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Stress and Depression - the link.

The Immune Link


The human immune system and its response to stress, poor diet and toxins is becoming recognized as one of the key factors in chronic illnesses.  What is defined as the digestive tract? It starts with the mouth, travels down through the oesophagus to the stomach, from there to the small intestines and large intestines and ends with the anus.  The mucosal lining of the whole of this tract is the largest immune interface with the outside world and includes environment, food, bacteria and emotion.


Many conditions are now recognized to be affected by cytokines.  Cytokines are basically poly-peptide hormones and are the product of cells of the immune system. Sickness behaviour involves responses to an immune challenger eg stress, food, bacteria,  which promotes the release of pro inflammatory cytokines IL-1, TNFa and IL-6.  These cytokines have an impact on the hypothalamic/pituitary/adrenal axis and induce changes, like anhedonia (the inability to gain pleasure from pleasurable experiences), increased need for sleep, and other stress related disorders.  Depression may be a component of  sickness behaviour and alterations in immune function can affect personality traits producing extremes of emotions and other disorders. 




The digestive tract is affected by everything you eat, and more importantly, everything you think.  You may have heard the story of the Doctor in 1833 whose patient, a Canadian trapper called Alexis St Martin, who had a gun shot wound which would not heal and allowed for permanent observation of his gastric processes.  From this the good doctor was able to observe and record the psychological, physical and immunological stresses on his gastrointestinal tract.  It was fascinating to see the impact stress had on his patient’s guts. Now there are more sophisticated methods of observation, but this well documented case has been a cornerstone of the understanding of digestive diseases, and the impact of psychiatric disorders on the immune system function.


What many people fail to realise is that the digestive system is not only there to help us digest the food we eat, but serves many other functions as well. It is host to a colony of helpful (and sometimes not so helpful) co dependant bacteria, and most important of all, it is the site of the whole body’s largest collection of immune tissue.  The mucosal barriers of the intestines are not simply a first line of defense against unwanted bacteria or undigested food getting into our blood stream, they are also our defense against the stresses of the modern world.  Good gut health is literally our passport to greater health and well being, and stable mental health.


How does this happen?  Over thousands of years the bacteria that co exist within the lining of the bowels have developed highly specialized ‘skills’ to survive and modify the host body’s health through altering gene expression and function.  This mutual relationship is the most important and least understood aspect of integrated health care.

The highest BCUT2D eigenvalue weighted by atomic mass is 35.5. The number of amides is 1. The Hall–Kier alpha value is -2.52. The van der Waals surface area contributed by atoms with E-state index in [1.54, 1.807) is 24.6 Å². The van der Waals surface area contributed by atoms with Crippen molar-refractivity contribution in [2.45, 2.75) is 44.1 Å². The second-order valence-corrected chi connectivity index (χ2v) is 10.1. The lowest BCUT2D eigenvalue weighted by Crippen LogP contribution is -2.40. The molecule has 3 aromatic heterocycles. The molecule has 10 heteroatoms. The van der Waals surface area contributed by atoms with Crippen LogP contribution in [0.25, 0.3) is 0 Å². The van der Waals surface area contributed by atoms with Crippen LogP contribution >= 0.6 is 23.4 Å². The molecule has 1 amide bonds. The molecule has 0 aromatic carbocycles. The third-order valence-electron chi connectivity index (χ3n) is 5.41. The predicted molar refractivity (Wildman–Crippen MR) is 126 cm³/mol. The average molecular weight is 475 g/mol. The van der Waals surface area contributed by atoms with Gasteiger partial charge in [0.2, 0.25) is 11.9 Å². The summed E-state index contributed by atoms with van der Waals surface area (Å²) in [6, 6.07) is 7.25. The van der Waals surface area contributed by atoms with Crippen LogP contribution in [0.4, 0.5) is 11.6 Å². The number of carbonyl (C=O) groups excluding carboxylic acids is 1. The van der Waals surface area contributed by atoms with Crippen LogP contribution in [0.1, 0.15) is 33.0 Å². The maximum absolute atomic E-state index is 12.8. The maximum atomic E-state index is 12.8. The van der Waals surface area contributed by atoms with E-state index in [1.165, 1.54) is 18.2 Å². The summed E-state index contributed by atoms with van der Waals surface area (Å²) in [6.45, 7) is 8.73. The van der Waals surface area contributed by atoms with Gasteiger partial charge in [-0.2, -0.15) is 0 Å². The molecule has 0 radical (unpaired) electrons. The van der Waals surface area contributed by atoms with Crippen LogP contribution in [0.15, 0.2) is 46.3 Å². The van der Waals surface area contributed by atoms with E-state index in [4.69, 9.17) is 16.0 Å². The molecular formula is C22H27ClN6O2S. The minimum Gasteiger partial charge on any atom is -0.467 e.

The small intestine is the area of most activity between the content of the gut, and the mucosa. 


To keep it simple, picture three different types of gut tissue and related substances: mucosa, lamina propria and the gut-associated lymphoid tissue (GALT for short). The lamina propria is home to specialized plasma cells and many other immune system components.  The GALT actually contains more immune cell elements than the bone marrow, spleen and lymph nodes combined. This immune system is like a surveillance mechanism that is finely tuned to protect the body from foreign matter such as bacteria and viruses, and so on.  Cytokines send signals to the brain via several mechanisms, including crossing the blood-brain barrier via the blood stream. They can also signal directly to the brain via the nerves.  This results in a MULTITUDE of connections with the abdominal organs.  The activation of the brain by cytokines from the gut induces anxiety, depression, mood changes, withdrawal from social situations,  and cautious avoidance associated with the stress response’s principal activity – maintaining the organism’s integrity during recovery from stressful activities or from traumatic injury. The discovery that cytokines affect the central nervous system in major depression is a good reason to implement cytokine mediated therapy.




Most people appreciate that serotonin is part of the feel good factor in our brains, but what few people appreciate is that of the total serotonin production, approximately 2% resides in the brain, 2% in the blood platelets, and a massive 96% is in the cells of the gut. 

Experiencing stressful event in one’s life, or bottling up emotion, can cause a massive amount of pro inflammatory cytokines to be released in response to the immune system triggers.  It is also thought that prior stressful experiences can sensitize individuals to future events.

As the gastro intestinal tract is the greatest site of immune tissue, disturbances to its eco system (eg through anti biotics), loss of tolerance and a reduction in the immune response will lead to the production of pro-inflammatory cytokines.  The physiological and psychological effects of immune activation (termed sickness behaviour) are then mediated by cytokines derived from activated immune response cells.




The use of natural agents like herbs and lactobacillus strains to improve anti inflammatory cytokine production and increase cortisol receptor  sensitivity as well as improving the function of the gastrointestinal tract, is a positive effect of Complementary and Alternative medicine.